And so what we have is a camera that stretches its sensor to almost breaking point and compensates for the lack of sensitivity in anything but the brightest conditions by using excessive noise reduction. The FZ50 is an excellent 5 or 6MP camera, but a rather less impressive 10MP camera. Is this a problem? Probably not - by the time the huge files have been shrunk down for printing or viewing on-screen they look fantastic, and the handling and features are quite simply peerless. But do not, for a minute, think that the 10 million pixels you're getting with the FZ50 bear anything but a passing resemblance to the 10 million pixel images you'll get from a good SLR once you get above ISO 100, or once light levels start to drop.
The FZ50 - at around $570 - sits halfway between the likes of the Canon S3 IS (currently about $370) and a digital SLR kit with lenses covering a similar range (at least $1000 - more if you want quality lenses, a lot more if you want image stabilization). For the serious user wanting more than the other super zooms can offer (particularly in terms of handling and photographic features) it offers a real alternative to lugging round a larger, heavier camera and a couple of lenses. And not actually being an SLR you get the advantages of live preview on a tilting screen, movie mode, no dust on the sensor and so on. Of course this has to be countered with the fact that the SLR will give you immeasurably better high ISO performance, a better viewfinder and the versatility of interchangeable lenses. But them's the choices we make.
And so, to sum up; for the serious user the FZ50 is without doubt the best equipped, best specified and best handling 'bridge camera' on the market today, and under the right conditions it produces superb output. It is a rewarding and enjoyable photographic tool that - once you've learned its quirks - offers a compact 'all-in-one' solution to anyone wanting a huge zoom range without all that lens changing and all that bulk. Inevitably this involves a certain amount of compromise; the smearing of fine, low contrast detail that is the hallmark of the Venus III engine limits the FZ50 to low ISO settings for any serious photography unless you're happy to accept that you'll never be able to produce big enlargements. For me this is an acceptable compromise, and - though I wish Panasonic would drop the megapixel race and concentrate on picture quality - it does produce excellent printed results. If this had been a mould-breaking 5 or 6 megapixel with excellent low noise performance throughout the ISO range (and particularly up to ISO 800) it would no doubt have performed considerably better and would have been an easy choice for a Highly Recommended. As it is it just squeezes in thanks to its many other outstanding qualities - and only for those users who can live without anything over ISO 200.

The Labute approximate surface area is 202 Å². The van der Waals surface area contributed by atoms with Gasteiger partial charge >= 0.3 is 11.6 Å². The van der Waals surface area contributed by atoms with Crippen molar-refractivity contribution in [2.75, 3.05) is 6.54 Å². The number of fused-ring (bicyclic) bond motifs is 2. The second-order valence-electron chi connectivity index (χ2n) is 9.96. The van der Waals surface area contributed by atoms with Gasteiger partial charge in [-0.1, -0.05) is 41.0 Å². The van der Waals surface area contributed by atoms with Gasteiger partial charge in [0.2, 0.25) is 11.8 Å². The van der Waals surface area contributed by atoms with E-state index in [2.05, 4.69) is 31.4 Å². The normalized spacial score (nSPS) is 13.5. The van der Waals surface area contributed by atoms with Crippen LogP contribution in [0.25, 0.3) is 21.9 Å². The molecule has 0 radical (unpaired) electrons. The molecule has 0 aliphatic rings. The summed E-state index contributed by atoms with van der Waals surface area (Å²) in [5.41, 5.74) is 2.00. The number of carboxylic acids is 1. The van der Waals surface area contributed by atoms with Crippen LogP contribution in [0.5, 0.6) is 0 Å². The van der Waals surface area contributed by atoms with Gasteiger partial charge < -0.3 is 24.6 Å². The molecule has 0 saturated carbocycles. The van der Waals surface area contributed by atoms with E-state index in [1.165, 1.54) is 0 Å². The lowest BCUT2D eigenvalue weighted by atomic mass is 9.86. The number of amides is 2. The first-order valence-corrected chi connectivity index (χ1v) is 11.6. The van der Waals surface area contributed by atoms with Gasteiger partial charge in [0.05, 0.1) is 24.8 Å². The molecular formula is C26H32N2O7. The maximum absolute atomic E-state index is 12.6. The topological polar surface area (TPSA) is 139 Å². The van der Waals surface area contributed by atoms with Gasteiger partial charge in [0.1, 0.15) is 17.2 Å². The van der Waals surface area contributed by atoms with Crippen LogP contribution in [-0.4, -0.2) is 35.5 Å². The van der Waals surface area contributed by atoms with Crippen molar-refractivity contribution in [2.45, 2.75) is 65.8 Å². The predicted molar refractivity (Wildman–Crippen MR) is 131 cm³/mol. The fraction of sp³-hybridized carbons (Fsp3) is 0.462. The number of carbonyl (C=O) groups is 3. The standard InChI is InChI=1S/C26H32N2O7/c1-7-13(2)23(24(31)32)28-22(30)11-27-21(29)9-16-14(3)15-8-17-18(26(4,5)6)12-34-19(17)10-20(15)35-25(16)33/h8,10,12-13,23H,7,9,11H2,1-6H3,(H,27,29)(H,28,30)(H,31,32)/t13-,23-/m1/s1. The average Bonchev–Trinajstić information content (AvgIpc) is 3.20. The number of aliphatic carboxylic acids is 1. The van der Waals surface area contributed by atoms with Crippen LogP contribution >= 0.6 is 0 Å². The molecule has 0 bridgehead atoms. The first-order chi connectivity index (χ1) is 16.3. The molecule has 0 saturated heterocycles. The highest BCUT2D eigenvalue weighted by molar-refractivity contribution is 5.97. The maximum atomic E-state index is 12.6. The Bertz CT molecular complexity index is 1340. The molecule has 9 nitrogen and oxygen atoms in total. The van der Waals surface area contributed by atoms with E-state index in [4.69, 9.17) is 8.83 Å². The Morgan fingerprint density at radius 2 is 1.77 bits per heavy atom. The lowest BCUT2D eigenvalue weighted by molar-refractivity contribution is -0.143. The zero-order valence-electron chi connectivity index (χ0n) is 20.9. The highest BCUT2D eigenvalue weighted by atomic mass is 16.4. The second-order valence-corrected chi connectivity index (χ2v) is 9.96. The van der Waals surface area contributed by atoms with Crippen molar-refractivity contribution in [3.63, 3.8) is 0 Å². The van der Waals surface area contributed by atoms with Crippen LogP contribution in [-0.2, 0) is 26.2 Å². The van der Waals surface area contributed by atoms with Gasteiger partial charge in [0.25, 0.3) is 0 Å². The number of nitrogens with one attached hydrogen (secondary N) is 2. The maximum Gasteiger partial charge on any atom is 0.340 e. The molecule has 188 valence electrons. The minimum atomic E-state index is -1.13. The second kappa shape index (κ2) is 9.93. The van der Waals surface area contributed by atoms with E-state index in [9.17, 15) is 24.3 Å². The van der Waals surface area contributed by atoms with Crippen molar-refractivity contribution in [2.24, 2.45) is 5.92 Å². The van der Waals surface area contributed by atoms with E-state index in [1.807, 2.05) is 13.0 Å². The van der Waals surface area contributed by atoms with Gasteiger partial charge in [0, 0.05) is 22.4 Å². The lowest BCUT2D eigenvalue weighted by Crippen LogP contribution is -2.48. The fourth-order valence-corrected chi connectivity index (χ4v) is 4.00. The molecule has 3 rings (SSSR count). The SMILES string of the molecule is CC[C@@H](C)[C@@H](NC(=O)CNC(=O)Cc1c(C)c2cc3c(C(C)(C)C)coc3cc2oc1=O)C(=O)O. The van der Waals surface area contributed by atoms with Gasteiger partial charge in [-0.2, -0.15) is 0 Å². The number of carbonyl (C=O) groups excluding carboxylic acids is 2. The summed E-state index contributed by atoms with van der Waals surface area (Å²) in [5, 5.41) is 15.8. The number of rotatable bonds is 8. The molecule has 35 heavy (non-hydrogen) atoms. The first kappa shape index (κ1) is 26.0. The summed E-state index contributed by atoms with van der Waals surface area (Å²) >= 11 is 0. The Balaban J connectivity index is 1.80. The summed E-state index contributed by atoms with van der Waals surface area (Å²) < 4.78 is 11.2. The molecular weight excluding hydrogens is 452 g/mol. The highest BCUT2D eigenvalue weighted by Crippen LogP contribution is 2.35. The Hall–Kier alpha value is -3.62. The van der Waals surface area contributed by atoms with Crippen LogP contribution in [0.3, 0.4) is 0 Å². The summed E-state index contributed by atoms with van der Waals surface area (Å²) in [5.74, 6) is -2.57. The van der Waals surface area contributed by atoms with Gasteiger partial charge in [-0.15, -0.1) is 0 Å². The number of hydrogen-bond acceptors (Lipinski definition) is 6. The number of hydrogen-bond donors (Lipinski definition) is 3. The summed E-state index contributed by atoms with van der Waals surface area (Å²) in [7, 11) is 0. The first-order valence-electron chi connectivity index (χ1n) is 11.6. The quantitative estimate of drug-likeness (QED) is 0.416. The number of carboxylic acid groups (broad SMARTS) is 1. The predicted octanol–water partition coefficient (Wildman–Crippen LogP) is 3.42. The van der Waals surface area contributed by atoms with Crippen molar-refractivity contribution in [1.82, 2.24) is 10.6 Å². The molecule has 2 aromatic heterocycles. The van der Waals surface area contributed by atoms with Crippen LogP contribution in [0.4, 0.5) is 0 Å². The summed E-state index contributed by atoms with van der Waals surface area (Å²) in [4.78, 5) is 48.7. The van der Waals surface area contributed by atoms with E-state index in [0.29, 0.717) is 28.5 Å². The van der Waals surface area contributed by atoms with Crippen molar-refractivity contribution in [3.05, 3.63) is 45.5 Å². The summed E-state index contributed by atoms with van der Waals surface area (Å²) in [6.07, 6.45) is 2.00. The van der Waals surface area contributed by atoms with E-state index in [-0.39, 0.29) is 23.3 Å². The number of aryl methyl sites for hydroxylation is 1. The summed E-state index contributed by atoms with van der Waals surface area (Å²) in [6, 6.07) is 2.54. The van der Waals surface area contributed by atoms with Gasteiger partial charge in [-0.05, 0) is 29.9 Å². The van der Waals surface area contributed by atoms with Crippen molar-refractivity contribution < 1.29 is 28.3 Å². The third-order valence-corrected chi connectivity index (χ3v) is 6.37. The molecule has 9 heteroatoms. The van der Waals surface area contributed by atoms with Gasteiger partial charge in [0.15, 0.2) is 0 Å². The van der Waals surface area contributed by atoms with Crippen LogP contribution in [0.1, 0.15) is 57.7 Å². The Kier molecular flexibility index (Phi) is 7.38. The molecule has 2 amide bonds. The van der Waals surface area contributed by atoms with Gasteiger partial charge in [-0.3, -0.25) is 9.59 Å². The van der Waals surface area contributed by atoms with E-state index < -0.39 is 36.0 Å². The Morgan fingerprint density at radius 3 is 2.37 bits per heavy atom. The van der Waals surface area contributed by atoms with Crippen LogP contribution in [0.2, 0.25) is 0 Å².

|Detail||Rating (out of 10)|
|Ergonomics & handling||9.0|